Plasma advice -
Wednesday, 27 August 2003,
... making sense of the plasma thing. We are getting conflicting messages from different hifi magazines. The last online review we found sang the praises of the Hitachi 32 pd3000. The size is right for our room. Any thoughts re plasma vs LCD?I haven't looked at any of the Hitachi plasma displays. But I can give you a few hints. First, check the display's resolution. A lot of older plasmas use a resolution of 852 pixels across by 480 down, which means that for PAL you are getting less detail than the medium is capable of producing. You should look for a display that has a vertical resolution of at least 576 pixels, which usually means 768 or 1,024 depending on the panel manufacturer.
Second, look at the level of 'black' produced by the display. Some are a bit weak in this regard, with black being a dark grey, sometimes tinted slightly brown or green. Check it out at the store. Use a DVD with a night scene to ensure that you can see dark detail -- but there's a problem here because often the settings of TVs and panel displays are not adjusted to the best performance at the factory, and the shop may not want you fiddling with the controls. Still, if you're going to be spending around $10,000, I think you ought to insist that you be allowed to test out the display properly (or take your money elsewhere).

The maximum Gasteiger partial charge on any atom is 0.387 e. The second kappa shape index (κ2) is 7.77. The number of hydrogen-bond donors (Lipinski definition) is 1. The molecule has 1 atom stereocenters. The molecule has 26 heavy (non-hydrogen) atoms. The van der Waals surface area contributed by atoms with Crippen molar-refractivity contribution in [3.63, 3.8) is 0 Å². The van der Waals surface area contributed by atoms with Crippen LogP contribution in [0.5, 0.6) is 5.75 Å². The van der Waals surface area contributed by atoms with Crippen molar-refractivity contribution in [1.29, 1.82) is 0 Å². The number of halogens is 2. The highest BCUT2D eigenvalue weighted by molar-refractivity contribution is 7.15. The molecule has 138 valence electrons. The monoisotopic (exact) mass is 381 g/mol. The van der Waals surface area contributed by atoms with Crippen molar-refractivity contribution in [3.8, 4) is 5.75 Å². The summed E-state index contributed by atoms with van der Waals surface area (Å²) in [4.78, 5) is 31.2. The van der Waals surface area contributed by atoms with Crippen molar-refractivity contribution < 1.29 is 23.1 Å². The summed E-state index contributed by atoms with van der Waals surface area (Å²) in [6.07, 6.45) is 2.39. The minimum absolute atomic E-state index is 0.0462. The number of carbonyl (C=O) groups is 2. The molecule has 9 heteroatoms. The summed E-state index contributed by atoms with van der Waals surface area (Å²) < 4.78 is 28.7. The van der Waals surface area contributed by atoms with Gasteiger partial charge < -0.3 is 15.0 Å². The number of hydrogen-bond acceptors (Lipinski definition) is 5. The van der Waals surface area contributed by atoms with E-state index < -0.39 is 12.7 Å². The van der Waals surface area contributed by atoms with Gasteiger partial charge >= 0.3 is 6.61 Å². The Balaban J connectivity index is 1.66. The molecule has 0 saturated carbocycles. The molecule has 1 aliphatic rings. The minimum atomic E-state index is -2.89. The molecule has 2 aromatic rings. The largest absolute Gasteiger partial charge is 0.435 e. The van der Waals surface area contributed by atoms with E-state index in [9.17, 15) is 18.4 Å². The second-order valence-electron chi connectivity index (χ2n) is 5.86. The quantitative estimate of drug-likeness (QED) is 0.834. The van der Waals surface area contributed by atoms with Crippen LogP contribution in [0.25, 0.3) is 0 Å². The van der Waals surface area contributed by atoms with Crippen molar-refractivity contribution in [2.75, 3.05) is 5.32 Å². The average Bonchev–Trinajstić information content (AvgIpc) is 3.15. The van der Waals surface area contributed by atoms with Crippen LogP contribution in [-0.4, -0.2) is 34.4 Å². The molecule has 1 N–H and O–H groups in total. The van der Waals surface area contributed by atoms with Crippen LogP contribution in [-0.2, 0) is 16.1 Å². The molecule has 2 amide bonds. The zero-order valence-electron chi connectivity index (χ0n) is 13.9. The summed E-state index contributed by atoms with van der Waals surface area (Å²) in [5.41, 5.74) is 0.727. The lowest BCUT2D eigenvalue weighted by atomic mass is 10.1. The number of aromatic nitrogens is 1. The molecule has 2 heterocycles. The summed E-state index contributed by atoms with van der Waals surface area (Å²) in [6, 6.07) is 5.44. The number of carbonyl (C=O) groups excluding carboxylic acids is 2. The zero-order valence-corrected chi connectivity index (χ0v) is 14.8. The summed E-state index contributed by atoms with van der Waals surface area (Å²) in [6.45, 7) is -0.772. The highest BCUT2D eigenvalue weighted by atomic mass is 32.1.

Other than that, most plasma displays are pretty good on colour and peak brightness (when the appropriate adjustments are made).
Regarding plasma vs LCD, this is a battle that has not yet, I think, been fully joined by LCD. The large LCD screens have only just hit the market and are priced rather higher than plasma. I am not an enthusiast for the smaller LCDs, because I think their colours (particularly blues) are a bit water-colourish. Still, I haven't reviewed a large one yet so perhaps they are better. LCDs are thought likely to have a longer life than plasma displays, but expect their prices to fall rapidly and their quality to improve sharply over the next few years, so this might not be a consideration.
I suspect that we are not that far from seeing full high definition (ie. 1,920 by 1,080 pixel) panel displays.
Room size and bass -
Wednesday, 27 August 2003,
Dave from Cheltenham writes:
I came across a comment on an audio website recently that said something to the effect that a small room or a large room will reduce bass response from speakers. I have a pair of Tannoy Arden speakers (15" dual concentrics) in a large room, 4.5m W 11.5m L and 3.9m H and the bass response does seem to be rather less than in some other smaller spaces they've occupied in other houses. Are you able to shed any light on this for meI haven't done any rigorous work on this issue, but I suspect that these kind of claims -- which have been around as long as I've been interested in the game (thirty-odd years) -- are overblown and somewhat of a misinterpretation of what happens.